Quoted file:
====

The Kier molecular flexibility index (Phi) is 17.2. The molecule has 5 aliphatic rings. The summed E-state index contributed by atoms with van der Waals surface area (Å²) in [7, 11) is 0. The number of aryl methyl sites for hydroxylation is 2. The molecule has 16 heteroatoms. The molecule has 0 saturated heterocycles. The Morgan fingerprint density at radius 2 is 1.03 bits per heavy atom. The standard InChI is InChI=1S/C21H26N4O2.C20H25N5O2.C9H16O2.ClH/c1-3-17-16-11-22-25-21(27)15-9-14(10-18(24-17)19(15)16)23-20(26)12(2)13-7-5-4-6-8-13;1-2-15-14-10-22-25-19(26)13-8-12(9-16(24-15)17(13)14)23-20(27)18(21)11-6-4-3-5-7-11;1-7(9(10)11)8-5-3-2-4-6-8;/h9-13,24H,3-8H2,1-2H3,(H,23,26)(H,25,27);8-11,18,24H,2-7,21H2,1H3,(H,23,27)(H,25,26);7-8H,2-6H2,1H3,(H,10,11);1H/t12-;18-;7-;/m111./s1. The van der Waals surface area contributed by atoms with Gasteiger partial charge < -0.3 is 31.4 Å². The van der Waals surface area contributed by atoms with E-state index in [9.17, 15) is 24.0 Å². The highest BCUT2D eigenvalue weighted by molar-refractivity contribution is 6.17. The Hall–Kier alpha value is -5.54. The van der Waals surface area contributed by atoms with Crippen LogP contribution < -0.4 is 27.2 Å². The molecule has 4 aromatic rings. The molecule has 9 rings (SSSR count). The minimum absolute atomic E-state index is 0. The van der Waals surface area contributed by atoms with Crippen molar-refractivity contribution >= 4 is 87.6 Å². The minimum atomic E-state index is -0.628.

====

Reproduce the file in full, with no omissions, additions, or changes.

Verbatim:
The Kier molecular flexibility index (Phi) is 17.2. The molecule has 5 aliphatic rings. The summed E-state index contributed by atoms with van der Waals surface area (Å²) in [7, 11) is 0. The number of aryl methyl sites for hydroxylation is 2. The molecule has 16 heteroatoms. The molecule has 0 saturated heterocycles. The Morgan fingerprint density at radius 2 is 1.03 bits per heavy atom. The standard InChI is InChI=1S/C21H26N4O2.C20H25N5O2.C9H16O2.ClH/c1-3-17-16-11-22-25-21(27)15-9-14(10-18(24-17)19(15)16)23-20(26)12(2)13-7-5-4-6-8-13;1-2-15-14-10-22-25-19(26)13-8-12(9-16(24-15)17(13)14)23-20(27)18(21)11-6-4-3-5-7-11;1-7(9(10)11)8-5-3-2-4-6-8;/h9-13,24H,3-8H2,1-2H3,(H,23,26)(H,25,27);8-11,18,24H,2-7,21H2,1H3,(H,23,27)(H,25,26);7-8H,2-6H2,1H3,(H,10,11);1H/t12-;18-;7-;/m111./s1. The van der Waals surface area contributed by atoms with Gasteiger partial charge < -0.3 is 31.4 Å². The van der Waals surface area contributed by atoms with E-state index in [9.17, 15) is 24.0 Å². The highest BCUT2D eigenvalue weighted by molar-refractivity contribution is 6.17. The Hall–Kier alpha value is -5.54. The van der Waals surface area contributed by atoms with Crippen LogP contribution < -0.4 is 27.2 Å². The molecule has 4 aromatic rings. The molecule has 9 rings (SSSR count). The minimum absolute atomic E-state index is 0. The van der Waals surface area contributed by atoms with Crippen molar-refractivity contribution >= 4 is 87.6 Å². The minimum atomic E-state index is -0.628.